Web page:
When you have an animated subject like the one above, a neighbor's kid I've shot over the years for holiday cards you just need to keep up as the kids goof off to get some great shots...





The little brother did that spontaneously while goofing off and then we refined it. I get the best posing ideas from just finding a way to get the subjects to relax and butterfly is a great strategy for that because the posing isn't as critical as when key light is placed to the side. For example this is an oblique view with centered "butterfly" lighting.







It's not as ideal in modeling the face in an oblique view as when the key light is placed 45 to the side of the nose as here...







... but there weren't any dark poorly placed distracting shadows with the oblique/butterfly combo either. It's a vert forgiving pattern. The photos with the kilt were for the boy's confirmation Mom's idea not his but he was OK with it, in part because the outfit came with a real knife in the sock...







... which probably isn't a bad idea of you wear a skirt. At least Mom didn't make him go "commando"..

In keeping with the boy become man theme of the event as as the session progressed I transitioned to darker shadow ratios to make him look older and more serious ending with this profile view using the hair light from the other shots as my "key" light for this one...







This is the shot SOOC, so as with the cover I didn't do much in PP besides crop it. That was pretty much the case in all of them except the shots of the girl, who has dark bags under her eyes due to allergies I remove with cloning in lighten mode in much the same way make-up would.

When I retouch older female subjects my goal is to wind up with a result that looks as if they had a good professional make-up job. Make-up artists do the same thing with paint as photographers do with lighting, highlighting the raised surfaces like the tops of the cheeks and ridge of the nose and shading the lower ones. That's why in fashion and glamor dead flat ring lighting and mostly flat butterfly are commonly used. The lighting intentionally gives the MUA a "blank" canvas to work with.

Butterfly lighting in a full face view is similar in that is doesn't "get it the way" of the person revealing their personality via their expression. Arguably if the subject is a grumpy old man a hiding half the face in a shadow in a Rembrandt pattern will help convey that, but he'd also look like a grumpy old man with 2:1 butterfly lighting is he was looking at the camera and scowling.

As I say about most things the best results in portraits starting with the goal of the reaction you want in the mind of the viewer and then finding the best strategies to create it. If you want the viewer to like the subject you'll want to put light in the eyes and mouth and have them look with eyes centered in the sockets at the camera to make "eye contact" with the viewer. If you want the viewer to think the subject of the photo is distant or unapproachable, or wants to be seen but not disturbed you would do pretty much the opposite divert and shade the eyes and face.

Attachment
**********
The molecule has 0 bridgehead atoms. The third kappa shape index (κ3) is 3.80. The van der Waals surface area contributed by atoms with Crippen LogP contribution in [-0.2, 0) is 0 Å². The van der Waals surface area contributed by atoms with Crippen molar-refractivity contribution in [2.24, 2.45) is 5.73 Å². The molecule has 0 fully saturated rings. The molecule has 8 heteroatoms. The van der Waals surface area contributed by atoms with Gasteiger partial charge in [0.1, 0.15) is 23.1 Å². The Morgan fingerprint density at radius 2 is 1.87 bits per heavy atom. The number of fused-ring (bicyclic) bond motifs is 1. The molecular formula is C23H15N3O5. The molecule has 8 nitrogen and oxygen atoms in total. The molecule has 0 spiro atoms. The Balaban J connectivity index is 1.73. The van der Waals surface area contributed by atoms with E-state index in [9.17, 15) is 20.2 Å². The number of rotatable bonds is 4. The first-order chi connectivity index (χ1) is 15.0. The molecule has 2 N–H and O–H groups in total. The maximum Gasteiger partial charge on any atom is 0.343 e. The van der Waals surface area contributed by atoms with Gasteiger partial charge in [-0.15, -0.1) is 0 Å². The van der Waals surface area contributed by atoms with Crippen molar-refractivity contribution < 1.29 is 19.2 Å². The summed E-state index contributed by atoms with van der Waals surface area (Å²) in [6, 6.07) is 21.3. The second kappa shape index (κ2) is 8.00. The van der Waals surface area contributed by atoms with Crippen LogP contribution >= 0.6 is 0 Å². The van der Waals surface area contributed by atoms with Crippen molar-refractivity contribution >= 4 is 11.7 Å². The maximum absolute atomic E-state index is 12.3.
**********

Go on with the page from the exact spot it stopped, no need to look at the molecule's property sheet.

If you want to flatter the wife and convince her that setting up a studio in the living room was a good I idea I would suggest the former rather than the latter. Save the Rembrandt for when grandpa visits....












Feb 28, 2012 at 03:47 PM
AuntiPode
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p.1 #4 · OT - Touch of reality


There's a small culture war against retouching. Phooey. Sometimes people *want* heavy retouching. I know *I* am at the point in life where *I* want it. And, professionals who media exposure is a working asset have solid career and financial reasons for the best look possible. The anti-photoshop fascists don't impress me.


Feb 28, 2012 at 05:47 PM
RustyBug
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p.1 #5 · OT - Touch of reality


My daughter has a "lazy eye" ... sometimes it is straight, other times not ... so we retouch for her sometimes. If her eye was permanently "not straight" then I would be more inclined to NOT straighten it. Same goes for other temporal things like acne or a "slight" weight change, or a bad hair color.

For those things that are more permanent (like scarring), I'm feel that miminizing their distractiveness can be appropriate, but totally removing them then becomes a false rendering.

In reality, we learn to "look past" such "defects" as we learn to focus more on the person than the defect. They are still there, but we just don't focus on them. Likewise, minimizing (but not removing) 'defects' in an image emulates the "they are there, but we have more important things to look at".

That's my basic philosophy on the matter, but there will still be people who want it totally different from reality. It's their pic, they can have it their way, but I'm not a big fan of turning my grandmother into a barbie doll via PS. Whether a person uses makeup (a different daughter with rosacea), or a "push-up", or use of angles & lighting, SF technique, or PS ... it's all fair game as to how to render them ... use it judiciously.


My .02



Feb 28, 2012 at 06:12 PM
dmacmillan
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p.1 #6 · OT - Touch of reality


RustyBug wrote:
I'm not a big fan of turning my grandmother into a barbie doll via PS.


Well put. I agree.